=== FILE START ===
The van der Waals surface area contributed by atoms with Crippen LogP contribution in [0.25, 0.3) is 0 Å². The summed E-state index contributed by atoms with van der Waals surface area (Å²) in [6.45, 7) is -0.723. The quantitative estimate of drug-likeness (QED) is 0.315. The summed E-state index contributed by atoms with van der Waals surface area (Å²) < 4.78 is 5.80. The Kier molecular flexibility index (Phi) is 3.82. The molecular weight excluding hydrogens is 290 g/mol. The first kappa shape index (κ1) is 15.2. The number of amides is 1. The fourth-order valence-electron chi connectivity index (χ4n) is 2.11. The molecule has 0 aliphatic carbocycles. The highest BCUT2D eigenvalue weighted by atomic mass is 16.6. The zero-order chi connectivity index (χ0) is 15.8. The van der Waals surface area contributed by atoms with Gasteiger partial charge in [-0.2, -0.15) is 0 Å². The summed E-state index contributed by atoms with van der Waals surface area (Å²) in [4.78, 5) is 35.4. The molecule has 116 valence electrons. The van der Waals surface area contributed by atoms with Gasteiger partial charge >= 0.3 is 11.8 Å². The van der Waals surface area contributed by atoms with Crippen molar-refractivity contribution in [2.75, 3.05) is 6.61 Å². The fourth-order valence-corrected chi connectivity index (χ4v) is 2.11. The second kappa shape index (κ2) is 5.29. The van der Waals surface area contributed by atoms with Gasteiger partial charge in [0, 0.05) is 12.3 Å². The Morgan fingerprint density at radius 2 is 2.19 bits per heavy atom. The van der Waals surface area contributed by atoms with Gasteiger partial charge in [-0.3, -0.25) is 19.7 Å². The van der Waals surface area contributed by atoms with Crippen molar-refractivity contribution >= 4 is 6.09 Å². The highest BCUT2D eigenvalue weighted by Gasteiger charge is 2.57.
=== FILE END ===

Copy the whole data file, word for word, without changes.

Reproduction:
The van der Waals surface area contributed by atoms with Crippen LogP contribution in [0.25, 0.3) is 0 Å². The summed E-state index contributed by atoms with van der Waals surface area (Å²) in [6.45, 7) is -0.723. The quantitative estimate of drug-likeness (QED) is 0.315. The summed E-state index contributed by atoms with van der Waals surface area (Å²) < 4.78 is 5.80. The Kier molecular flexibility index (Phi) is 3.82. The molecular weight excluding hydrogens is 290 g/mol. The first kappa shape index (κ1) is 15.2. The number of amides is 1. The fourth-order valence-electron chi connectivity index (χ4n) is 2.11. The molecule has 0 aliphatic carbocycles. The highest BCUT2D eigenvalue weighted by atomic mass is 16.6. The zero-order chi connectivity index (χ0) is 15.8. The van der Waals surface area contributed by atoms with Gasteiger partial charge in [-0.2, -0.15) is 0 Å². The summed E-state index contributed by atoms with van der Waals surface area (Å²) in [4.78, 5) is 35.4. The molecule has 116 valence electrons. The van der Waals surface area contributed by atoms with Gasteiger partial charge >= 0.3 is 11.8 Å². The van der Waals surface area contributed by atoms with Crippen molar-refractivity contribution in [2.75, 3.05) is 6.61 Å². The fourth-order valence-corrected chi connectivity index (χ4v) is 2.11. The second kappa shape index (κ2) is 5.29. The van der Waals surface area contributed by atoms with Gasteiger partial charge in [0, 0.05) is 12.3 Å². The Morgan fingerprint density at radius 2 is 2.19 bits per heavy atom. The van der Waals surface area contributed by atoms with Gasteiger partial charge in [-0.3, -0.25) is 19.7 Å². The van der Waals surface area contributed by atoms with Crippen molar-refractivity contribution >= 4 is 6.09 Å². The highest BCUT2D eigenvalue weighted by Gasteiger charge is 2.57.